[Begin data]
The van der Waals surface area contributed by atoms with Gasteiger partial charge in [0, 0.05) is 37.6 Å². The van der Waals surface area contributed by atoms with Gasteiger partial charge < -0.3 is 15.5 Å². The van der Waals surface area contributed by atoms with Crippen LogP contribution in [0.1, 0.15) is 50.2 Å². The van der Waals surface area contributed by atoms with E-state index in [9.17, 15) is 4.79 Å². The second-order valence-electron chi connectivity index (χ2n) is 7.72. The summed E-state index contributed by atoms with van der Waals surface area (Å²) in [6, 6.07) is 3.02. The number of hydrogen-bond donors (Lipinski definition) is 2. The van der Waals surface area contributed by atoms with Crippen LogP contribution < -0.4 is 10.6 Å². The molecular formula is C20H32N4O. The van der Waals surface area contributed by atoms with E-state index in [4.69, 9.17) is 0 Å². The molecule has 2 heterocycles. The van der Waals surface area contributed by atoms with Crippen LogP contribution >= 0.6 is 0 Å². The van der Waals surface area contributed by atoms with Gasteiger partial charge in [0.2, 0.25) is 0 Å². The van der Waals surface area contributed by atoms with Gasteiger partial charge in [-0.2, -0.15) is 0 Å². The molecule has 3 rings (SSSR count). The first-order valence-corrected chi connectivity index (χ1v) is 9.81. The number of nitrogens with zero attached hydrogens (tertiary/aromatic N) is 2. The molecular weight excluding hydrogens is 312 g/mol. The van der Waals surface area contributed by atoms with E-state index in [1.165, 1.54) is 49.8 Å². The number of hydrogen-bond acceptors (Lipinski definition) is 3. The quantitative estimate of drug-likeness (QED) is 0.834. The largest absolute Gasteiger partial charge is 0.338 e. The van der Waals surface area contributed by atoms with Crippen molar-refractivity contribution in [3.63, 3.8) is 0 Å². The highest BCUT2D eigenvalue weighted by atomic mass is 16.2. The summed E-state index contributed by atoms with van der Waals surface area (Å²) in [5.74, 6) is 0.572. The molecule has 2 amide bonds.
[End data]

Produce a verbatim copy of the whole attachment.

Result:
The van der Waals surface area contributed by atoms with Gasteiger partial charge in [0, 0.05) is 37.6 Å². The van der Waals surface area contributed by atoms with Gasteiger partial charge < -0.3 is 15.5 Å². The van der Waals surface area contributed by atoms with Crippen LogP contribution in [0.1, 0.15) is 50.2 Å². The van der Waals surface area contributed by atoms with E-state index in [9.17, 15) is 4.79 Å². The second-order valence-electron chi connectivity index (χ2n) is 7.72. The summed E-state index contributed by atoms with van der Waals surface area (Å²) in [6, 6.07) is 3.02. The number of hydrogen-bond donors (Lipinski definition) is 2. The van der Waals surface area contributed by atoms with Crippen LogP contribution < -0.4 is 10.6 Å². The molecular formula is C20H32N4O. The van der Waals surface area contributed by atoms with E-state index in [4.69, 9.17) is 0 Å². The molecule has 2 heterocycles. The van der Waals surface area contributed by atoms with Crippen LogP contribution >= 0.6 is 0 Å². The van der Waals surface area contributed by atoms with Gasteiger partial charge in [0.2, 0.25) is 0 Å². The van der Waals surface area contributed by atoms with Gasteiger partial charge in [-0.2, -0.15) is 0 Å². The molecule has 3 rings (SSSR count). The first-order valence-corrected chi connectivity index (χ1v) is 9.81. The number of nitrogens with zero attached hydrogens (tertiary/aromatic N) is 2. The molecular weight excluding hydrogens is 312 g/mol. The van der Waals surface area contributed by atoms with E-state index in [1.165, 1.54) is 49.8 Å². The number of hydrogen-bond acceptors (Lipinski definition) is 3. The quantitative estimate of drug-likeness (QED) is 0.834. The largest absolute Gasteiger partial charge is 0.338 e. The van der Waals surface area contributed by atoms with Crippen molar-refractivity contribution in [3.63, 3.8) is 0 Å². The highest BCUT2D eigenvalue weighted by atomic mass is 16.2. The summed E-state index contributed by atoms with van der Waals surface area (Å²) in [5.74, 6) is 0.572. The molecule has 2 amide bonds.